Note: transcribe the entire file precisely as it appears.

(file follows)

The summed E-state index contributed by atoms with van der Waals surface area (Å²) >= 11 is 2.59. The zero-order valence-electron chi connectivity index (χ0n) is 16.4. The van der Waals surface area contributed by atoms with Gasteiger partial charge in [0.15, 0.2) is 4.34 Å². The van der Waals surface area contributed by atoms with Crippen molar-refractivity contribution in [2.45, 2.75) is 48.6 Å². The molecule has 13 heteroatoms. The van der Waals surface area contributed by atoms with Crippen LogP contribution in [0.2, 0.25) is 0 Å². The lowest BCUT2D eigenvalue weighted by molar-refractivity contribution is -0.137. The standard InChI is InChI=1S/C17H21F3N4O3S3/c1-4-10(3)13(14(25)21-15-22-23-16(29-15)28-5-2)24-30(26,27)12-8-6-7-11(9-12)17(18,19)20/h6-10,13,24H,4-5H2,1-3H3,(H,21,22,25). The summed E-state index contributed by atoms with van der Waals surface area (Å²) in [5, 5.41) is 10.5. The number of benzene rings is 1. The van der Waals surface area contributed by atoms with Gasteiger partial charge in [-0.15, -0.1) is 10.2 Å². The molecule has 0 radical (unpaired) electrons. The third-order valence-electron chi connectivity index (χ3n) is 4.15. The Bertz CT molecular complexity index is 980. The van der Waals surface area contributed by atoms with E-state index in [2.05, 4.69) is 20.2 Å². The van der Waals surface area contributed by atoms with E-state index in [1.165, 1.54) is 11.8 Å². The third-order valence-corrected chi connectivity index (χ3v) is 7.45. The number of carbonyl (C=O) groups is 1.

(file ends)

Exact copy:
The summed E-state index contributed by atoms with van der Waals surface area (Å²) >= 11 is 2.59. The zero-order valence-electron chi connectivity index (χ0n) is 16.4. The van der Waals surface area contributed by atoms with Gasteiger partial charge in [0.15, 0.2) is 4.34 Å². The van der Waals surface area contributed by atoms with Crippen molar-refractivity contribution in [2.45, 2.75) is 48.6 Å². The molecule has 13 heteroatoms. The van der Waals surface area contributed by atoms with Crippen LogP contribution in [0.2, 0.25) is 0 Å². The lowest BCUT2D eigenvalue weighted by molar-refractivity contribution is -0.137. The standard InChI is InChI=1S/C17H21F3N4O3S3/c1-4-10(3)13(14(25)21-15-22-23-16(29-15)28-5-2)24-30(26,27)12-8-6-7-11(9-12)17(18,19)20/h6-10,13,24H,4-5H2,1-3H3,(H,21,22,25). The summed E-state index contributed by atoms with van der Waals surface area (Å²) in [5, 5.41) is 10.5. The number of benzene rings is 1. The van der Waals surface area contributed by atoms with Gasteiger partial charge in [-0.15, -0.1) is 10.2 Å². The molecule has 0 radical (unpaired) electrons. The third-order valence-electron chi connectivity index (χ3n) is 4.15. The Bertz CT molecular complexity index is 980. The van der Waals surface area contributed by atoms with E-state index in [2.05, 4.69) is 20.2 Å². The van der Waals surface area contributed by atoms with E-state index in [1.165, 1.54) is 11.8 Å². The third-order valence-corrected chi connectivity index (χ3v) is 7.45. The number of carbonyl (C=O) groups is 1.